In Page v NHS Trust Development Authority, the Court of Appeal has decided that a Christian non-executive director of an NHS Trust was not discriminated against when he was removed from office after he made public statements regarding his views on homosexuality and same-sex adoption.
The Equality Act 2010 protects against direct and indirect discrimination in the workplace on the grounds of a range of ‘protected characteristics’, including religion or belief.
Indirect discrimination will occur when a provision, criterion or practise (PCP) puts a group of people with a particular protected characteristic under the Equality Act at a disadvantage which cannot be objectively justified.
Victimisation occurs when an individual is subjected to a detriment because of a “protected act” i.e. asserting a claim or complaint or making an allegation under the Equality Act 2010.
Mr Page is a practising Christian, and was a director of an NHS Trust and a lay magistrate in the family courts.
In July 2014, Mr Page was on the magistrates’ panel for an application for a same-sex couple adoption. He told fellow magistrates that he believed it was “not normal” for children to be adopted by a same-sex couple or single parent and that it was best for children to be raised by a father and mother. Following this Mr Page faced disciplinary action. Mr Page referenced this in a newspaper interview and radio show. Mr Page then went on to give media interviews expressing his views on the adoption of the child despite the Trust’s instructions not to do so. Subsequently, Mr Page was removed from his magistracy post, but he continued to engage with the media.
Mr Page was then removed from his post as non-executive director of the NHS Trust Development Authority, for the following reasons.
Mr Page filed claims against the Authority for direct and indirect discrimination, victimisation and breach of his right of freedom of thought, conscience and religion under Article 9 of the European Convention on Human Rights (ECHR).
An employment tribunal dismissed Mr Page’s claims, finding that there was no direct or indirect discrimination: Mr Page had not been removed from the Trust due to his Christian belief/expression of it but rather because he had spoken to the press on multiple occasions without telling the Trust and without their permission. Through his actions Mr Page also appeared unwilling to distinguish his personal views from that which it would be appropriate for a high-profile individual to say to the press.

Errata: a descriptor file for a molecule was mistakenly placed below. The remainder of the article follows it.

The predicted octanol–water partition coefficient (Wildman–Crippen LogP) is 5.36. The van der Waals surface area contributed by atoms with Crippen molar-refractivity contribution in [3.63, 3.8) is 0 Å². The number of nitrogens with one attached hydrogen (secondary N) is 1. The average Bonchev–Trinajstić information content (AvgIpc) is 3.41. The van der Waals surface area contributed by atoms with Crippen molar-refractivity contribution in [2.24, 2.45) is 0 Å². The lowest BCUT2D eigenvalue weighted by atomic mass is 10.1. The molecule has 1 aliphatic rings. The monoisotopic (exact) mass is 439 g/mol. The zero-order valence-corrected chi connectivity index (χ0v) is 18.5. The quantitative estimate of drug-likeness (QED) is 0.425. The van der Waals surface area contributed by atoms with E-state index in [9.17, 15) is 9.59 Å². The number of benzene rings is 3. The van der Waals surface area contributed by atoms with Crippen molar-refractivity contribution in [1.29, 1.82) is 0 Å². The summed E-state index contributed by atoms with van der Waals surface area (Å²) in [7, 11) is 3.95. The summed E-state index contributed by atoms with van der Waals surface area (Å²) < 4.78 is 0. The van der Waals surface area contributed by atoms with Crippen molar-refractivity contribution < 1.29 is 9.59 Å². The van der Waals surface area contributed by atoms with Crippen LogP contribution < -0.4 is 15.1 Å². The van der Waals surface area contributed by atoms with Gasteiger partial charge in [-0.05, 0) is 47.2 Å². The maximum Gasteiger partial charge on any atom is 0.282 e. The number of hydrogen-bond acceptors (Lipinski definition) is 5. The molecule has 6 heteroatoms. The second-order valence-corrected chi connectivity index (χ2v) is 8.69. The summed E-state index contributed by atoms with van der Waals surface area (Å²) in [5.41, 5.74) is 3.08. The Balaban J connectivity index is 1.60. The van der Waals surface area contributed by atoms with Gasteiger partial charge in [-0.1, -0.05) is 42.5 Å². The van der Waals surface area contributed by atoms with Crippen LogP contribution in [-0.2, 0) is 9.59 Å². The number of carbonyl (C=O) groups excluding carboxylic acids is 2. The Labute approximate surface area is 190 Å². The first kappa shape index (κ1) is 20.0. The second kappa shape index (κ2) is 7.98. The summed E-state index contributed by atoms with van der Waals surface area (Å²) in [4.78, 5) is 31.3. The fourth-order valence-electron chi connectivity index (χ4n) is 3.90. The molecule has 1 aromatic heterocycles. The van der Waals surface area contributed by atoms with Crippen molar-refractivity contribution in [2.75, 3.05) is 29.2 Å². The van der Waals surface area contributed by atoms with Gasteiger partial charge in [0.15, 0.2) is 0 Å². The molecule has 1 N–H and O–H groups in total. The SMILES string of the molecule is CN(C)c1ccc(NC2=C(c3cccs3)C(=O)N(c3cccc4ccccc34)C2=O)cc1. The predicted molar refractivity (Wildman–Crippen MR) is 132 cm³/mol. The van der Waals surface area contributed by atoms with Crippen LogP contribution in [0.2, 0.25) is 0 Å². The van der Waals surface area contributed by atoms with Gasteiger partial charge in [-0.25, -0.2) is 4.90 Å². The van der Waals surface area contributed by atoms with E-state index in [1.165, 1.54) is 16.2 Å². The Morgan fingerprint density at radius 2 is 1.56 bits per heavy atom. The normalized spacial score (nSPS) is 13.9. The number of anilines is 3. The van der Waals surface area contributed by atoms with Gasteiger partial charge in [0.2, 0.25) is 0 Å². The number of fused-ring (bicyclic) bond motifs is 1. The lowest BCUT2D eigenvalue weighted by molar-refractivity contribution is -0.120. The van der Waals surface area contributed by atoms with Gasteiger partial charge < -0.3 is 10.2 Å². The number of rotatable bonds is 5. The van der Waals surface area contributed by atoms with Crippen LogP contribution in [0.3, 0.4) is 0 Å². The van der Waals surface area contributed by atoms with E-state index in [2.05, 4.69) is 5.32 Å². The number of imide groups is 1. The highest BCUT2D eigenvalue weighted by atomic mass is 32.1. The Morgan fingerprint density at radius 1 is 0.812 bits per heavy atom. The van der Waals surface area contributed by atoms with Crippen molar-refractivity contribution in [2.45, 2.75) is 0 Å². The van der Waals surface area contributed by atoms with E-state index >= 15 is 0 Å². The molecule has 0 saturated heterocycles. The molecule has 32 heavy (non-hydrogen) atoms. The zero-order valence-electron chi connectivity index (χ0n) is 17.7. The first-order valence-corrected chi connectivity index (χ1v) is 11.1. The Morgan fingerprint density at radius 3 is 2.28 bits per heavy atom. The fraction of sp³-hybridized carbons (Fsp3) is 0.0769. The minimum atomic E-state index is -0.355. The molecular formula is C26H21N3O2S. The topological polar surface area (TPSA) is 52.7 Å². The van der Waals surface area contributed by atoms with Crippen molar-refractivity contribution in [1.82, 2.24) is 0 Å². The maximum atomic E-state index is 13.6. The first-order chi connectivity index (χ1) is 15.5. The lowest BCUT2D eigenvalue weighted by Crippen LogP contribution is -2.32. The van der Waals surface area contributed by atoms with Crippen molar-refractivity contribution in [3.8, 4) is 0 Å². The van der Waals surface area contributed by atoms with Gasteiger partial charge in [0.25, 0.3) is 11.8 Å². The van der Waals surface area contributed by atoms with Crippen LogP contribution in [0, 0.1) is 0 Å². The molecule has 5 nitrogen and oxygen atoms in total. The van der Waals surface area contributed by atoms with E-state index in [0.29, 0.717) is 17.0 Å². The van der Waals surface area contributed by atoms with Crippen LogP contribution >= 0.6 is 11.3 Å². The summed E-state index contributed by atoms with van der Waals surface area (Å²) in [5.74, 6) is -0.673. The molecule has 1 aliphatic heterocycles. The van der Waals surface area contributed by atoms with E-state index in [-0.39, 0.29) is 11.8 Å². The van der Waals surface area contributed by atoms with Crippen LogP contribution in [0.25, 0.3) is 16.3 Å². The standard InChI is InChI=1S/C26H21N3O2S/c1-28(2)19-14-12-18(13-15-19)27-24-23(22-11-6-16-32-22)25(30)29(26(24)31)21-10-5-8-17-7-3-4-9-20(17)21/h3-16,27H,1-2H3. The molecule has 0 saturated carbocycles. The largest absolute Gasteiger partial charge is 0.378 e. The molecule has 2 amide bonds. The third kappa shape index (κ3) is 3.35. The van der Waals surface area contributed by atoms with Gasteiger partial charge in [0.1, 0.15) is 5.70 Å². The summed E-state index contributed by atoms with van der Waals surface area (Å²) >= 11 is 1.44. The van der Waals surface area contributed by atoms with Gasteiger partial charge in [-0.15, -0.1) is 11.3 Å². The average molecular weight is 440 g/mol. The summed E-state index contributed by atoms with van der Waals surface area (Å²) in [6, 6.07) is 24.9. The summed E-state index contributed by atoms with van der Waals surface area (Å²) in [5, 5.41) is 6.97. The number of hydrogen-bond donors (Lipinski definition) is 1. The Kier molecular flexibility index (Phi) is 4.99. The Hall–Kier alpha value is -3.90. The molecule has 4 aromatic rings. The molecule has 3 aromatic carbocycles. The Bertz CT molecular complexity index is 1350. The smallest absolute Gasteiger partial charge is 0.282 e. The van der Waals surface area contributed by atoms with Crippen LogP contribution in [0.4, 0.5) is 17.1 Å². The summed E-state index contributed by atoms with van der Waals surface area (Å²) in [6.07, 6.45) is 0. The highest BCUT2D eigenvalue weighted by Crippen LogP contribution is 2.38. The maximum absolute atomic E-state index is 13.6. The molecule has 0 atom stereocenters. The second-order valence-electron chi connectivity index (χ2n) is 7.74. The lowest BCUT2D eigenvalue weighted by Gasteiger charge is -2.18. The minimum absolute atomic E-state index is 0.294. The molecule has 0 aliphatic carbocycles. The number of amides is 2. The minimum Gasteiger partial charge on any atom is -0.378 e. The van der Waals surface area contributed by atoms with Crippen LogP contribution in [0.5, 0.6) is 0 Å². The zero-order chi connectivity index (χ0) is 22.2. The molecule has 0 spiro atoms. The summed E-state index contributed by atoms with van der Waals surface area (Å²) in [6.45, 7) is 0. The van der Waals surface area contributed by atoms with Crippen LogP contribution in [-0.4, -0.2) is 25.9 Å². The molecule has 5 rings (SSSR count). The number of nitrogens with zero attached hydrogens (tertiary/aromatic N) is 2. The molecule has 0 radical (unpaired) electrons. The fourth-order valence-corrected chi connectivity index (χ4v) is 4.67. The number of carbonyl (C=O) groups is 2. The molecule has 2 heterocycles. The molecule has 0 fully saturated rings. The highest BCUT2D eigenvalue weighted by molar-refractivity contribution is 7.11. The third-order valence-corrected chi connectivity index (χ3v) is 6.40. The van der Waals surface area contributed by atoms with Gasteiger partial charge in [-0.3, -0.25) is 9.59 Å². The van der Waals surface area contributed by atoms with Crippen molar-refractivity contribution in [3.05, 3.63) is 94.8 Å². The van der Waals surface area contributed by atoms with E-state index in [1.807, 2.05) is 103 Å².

The tribunal also said that Article 9 of the ECHR was not engaged because Mr Page’s actions had not been “intimately linked” to his religion.
Mr Page appealed the decision and the Employment Appeal Tribunal dismissed the appeal. Mr Page then appealed to the Court of Appeal.
The Court of Appeal dismissed Mr Page’s appeal. He was not given permission to challenge this in the Supreme Court.
The Court of Appeal agreed with the employment tribunal that there was no direct discrimination. The Trust Development Authority had not removed Mr Page from his role as Trustee because he was a Christian or because of his views towards family and homosexuality, but because he had repeatedly spoken to national media without informing the Trust. This was despite their numerous requests that he seek permission first.
The Court of Appeal supported the employment tribunal’s decision that Article 9 of the ECHR had not been engaged. The Court went further and said that even if Article 9 had been engaged, it would not have been breached because any restriction to Mr Page’s right to freedom of religion in this case would have been justified as being necessary and proportionate in the circumstances.
The Court of Appeal held that there had been no indirect discrimination; their rationale behind their decision on Article 9 of the ECHR would have applied to indirect discrimination also.
The Court also declared that there had been no victimisation because the protected actions had not been the reason for the Trust’s actions.
The Court of Appeal’s decision in this case is welcome and unsurprising. Although it highlights the tension between what can be competing rights, the key issue here was not the beliefs themselves, but their public expression.
In their concluding remarks, the Court of Appeal commented that there are circumstances where it is right and reasonable to expect Christians (and people of other faiths) who work in public office or an institution to accept limitations on how they can publicly disclose or express their views on matters of particular sensitivity. However, whether such limitations are justified can only be judged on a case by case basis.
These comments could be transferrable to all areas of work. Whilst a person in a senior position within any company, organisation or institution is free to hold controversial beliefs, their expression of these, particularly on matters of sensitivity, should be balanced with the legitimate interests of the company/organisation and their diverse workforce and customer base.
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